By Emily Gertenbach
For many rural and suburban communities, late August to mid-October is more than just the start of school or the first whispers of fall that send everyone digging for sweaters and jeans. For these communities, it's also fair season, the time of year when parks and streets become closed off and full of midway games, odd vegetable exhibits, questionably rickety rides, and most importantly fair food! When planning a night out at the fair, visitors expect a wide array of food options including beloved basics like cotton candy floss, popcorn, candied apples, and funnel cakes.
Yet, as many fair goers know, everything is just a little bit more fun to eat when it's on a stick. A popular stereotype is that anything can become fair food if you put it on a skewer and fry it, and that's true to a degree. The great fair food masters of the world have discovered that all sorts of things can be put on a stick with enough dedication, from the obvious choices like hot dogs all the way to deep fried butter balls (not for the faint of heart…literally). The Minnesota state fair is rumored to have the one of the broadest food-on-a-stick menus of any fair, and the Iowa State Fair holds its own with an impressive list of 57 foods on a stick to choose from in 2012.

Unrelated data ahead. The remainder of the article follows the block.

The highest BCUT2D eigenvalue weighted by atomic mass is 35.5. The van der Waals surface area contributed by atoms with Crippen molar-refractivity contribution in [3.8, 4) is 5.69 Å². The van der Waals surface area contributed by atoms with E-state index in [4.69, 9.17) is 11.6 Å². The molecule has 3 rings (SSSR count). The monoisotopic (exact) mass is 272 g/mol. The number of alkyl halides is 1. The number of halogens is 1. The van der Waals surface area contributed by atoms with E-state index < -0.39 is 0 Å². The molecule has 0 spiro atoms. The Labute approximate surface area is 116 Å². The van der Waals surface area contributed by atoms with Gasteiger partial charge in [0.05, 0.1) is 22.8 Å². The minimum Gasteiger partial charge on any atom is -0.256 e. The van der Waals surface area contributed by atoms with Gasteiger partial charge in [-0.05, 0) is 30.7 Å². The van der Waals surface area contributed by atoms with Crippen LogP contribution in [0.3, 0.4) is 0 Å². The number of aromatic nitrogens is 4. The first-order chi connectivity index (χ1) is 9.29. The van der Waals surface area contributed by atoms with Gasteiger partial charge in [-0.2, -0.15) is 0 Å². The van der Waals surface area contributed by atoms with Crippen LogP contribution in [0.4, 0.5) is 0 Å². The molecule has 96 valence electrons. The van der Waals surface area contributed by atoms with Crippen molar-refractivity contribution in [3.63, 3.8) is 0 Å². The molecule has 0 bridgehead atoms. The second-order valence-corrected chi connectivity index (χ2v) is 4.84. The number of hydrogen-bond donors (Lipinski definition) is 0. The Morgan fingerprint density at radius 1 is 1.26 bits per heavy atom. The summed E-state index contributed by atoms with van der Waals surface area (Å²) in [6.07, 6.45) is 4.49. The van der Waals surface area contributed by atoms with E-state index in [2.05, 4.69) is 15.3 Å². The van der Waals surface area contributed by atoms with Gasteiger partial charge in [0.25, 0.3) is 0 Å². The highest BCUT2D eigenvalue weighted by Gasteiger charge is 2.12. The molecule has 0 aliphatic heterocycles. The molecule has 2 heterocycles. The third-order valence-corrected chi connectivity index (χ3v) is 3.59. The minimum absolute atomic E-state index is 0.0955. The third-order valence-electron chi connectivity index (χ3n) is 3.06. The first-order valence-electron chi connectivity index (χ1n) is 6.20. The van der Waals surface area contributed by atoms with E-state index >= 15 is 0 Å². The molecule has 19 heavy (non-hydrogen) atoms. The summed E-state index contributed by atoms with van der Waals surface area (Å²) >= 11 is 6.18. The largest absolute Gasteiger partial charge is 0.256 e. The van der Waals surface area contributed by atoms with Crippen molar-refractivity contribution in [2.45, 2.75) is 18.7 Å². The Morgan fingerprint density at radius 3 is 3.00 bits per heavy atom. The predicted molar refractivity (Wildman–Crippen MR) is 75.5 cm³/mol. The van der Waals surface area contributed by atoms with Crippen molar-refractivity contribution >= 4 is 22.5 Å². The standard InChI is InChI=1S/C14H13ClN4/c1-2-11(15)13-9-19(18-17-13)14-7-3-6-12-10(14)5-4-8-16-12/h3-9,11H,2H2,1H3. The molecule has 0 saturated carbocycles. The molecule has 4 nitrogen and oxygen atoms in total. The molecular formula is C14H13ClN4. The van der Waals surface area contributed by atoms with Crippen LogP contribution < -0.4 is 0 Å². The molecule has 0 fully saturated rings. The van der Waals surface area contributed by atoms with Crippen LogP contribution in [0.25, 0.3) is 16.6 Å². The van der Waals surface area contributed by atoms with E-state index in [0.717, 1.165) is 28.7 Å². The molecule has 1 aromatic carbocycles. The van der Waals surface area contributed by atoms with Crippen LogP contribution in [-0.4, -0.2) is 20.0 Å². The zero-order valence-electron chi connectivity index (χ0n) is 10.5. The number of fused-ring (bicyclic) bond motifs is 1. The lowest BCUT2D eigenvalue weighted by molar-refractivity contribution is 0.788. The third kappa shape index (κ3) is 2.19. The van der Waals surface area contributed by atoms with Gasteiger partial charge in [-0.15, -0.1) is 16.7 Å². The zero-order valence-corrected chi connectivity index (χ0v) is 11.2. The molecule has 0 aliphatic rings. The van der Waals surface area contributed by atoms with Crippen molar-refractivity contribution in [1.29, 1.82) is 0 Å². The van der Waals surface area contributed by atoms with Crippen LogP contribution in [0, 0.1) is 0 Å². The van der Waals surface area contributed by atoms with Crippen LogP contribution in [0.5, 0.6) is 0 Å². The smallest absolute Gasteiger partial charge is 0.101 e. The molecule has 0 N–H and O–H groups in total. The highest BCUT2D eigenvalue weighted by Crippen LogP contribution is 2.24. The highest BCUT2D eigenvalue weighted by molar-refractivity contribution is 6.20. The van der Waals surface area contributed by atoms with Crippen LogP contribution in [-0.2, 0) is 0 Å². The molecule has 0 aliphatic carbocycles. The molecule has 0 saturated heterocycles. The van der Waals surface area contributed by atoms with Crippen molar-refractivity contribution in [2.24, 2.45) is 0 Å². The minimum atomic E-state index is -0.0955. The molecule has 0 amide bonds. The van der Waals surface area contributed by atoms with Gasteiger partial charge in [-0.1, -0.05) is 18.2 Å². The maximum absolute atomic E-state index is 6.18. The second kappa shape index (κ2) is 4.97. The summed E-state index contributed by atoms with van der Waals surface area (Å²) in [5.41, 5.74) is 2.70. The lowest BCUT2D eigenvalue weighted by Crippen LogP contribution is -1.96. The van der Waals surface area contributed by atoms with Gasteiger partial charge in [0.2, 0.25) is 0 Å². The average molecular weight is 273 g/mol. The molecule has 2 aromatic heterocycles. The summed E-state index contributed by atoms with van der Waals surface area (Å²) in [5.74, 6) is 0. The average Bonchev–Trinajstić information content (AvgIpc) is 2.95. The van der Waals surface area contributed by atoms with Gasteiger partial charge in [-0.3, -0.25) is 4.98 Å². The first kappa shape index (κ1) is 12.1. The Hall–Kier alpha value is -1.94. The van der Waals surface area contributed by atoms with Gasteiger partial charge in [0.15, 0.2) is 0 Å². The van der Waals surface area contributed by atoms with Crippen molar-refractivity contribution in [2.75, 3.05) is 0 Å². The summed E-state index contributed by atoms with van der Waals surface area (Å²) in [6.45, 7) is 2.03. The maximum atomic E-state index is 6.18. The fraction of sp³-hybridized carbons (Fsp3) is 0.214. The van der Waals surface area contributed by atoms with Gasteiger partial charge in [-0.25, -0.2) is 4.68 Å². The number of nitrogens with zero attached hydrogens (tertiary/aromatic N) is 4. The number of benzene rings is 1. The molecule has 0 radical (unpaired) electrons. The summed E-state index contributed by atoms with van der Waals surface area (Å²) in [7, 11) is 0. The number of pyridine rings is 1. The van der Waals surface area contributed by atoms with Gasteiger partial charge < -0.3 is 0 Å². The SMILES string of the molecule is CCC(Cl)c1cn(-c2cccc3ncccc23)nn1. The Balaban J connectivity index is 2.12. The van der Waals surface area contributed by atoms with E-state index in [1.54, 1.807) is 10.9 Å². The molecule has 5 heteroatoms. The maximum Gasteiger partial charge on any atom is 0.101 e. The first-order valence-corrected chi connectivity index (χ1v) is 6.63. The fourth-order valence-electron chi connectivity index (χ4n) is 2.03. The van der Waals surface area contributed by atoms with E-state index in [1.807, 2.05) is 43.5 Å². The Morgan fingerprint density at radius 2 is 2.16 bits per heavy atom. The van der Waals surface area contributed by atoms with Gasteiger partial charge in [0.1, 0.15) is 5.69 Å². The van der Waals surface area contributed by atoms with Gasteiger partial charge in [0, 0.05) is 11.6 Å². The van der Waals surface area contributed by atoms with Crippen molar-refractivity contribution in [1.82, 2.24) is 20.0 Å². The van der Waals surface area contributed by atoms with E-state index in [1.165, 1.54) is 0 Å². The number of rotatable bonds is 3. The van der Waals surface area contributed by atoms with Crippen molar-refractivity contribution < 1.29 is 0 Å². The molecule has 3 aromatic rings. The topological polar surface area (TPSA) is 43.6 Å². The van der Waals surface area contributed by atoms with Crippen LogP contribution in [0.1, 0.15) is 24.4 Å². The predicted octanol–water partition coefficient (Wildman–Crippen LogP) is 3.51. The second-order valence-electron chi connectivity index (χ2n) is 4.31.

Fry it, freeze it, eat it
While a good deep fryer and a freezer can often make any food ready to be served on a stick, some fairgoers may wish to steer clear of fried foods for health reasons. Many healthy "stick food" options can be created, right down to salad on a stick - basically a raw veggie kabob. Steamed vegetables, grilled chicken, granola balls, yogurt coated or plain fruit, and low fat cheese are some of the things that can be combined for a fresh, tasty option that will leave fairgoers feeling good about their excursion and their health.
Beyond the midway
The popularity of "food on a stick" has begun to spread outside of fairgrounds, as evidenced by recent widespread love for cake pops. Stick food has even collided with the gourmet food truck scene in the form of Denver, Colorado's very own Stick It To Me truck that serves "fine cuisine on a stick." By moving beyond fair food staples or the traditional backyard shish kabob, the idea of stick food can be applied to various establishments and events, especially ones where guests are encouraged to mingle and mix while walking rather than sit.
Whether you are looking to bring new and inventive foods to your midway concession stand, or seeking to bring the fun of fair food off of the fairgrounds, delving into the world of food on sticks is an amusing, creative way to bring a smile to patrons' faces - and cut down on the dishwashing for you! And don't forget - if the stick food fun gets to be too much, there's always a great dessert that can apparently be found at the Minnesota State Fair: Pepto-Bismol…..on a stick.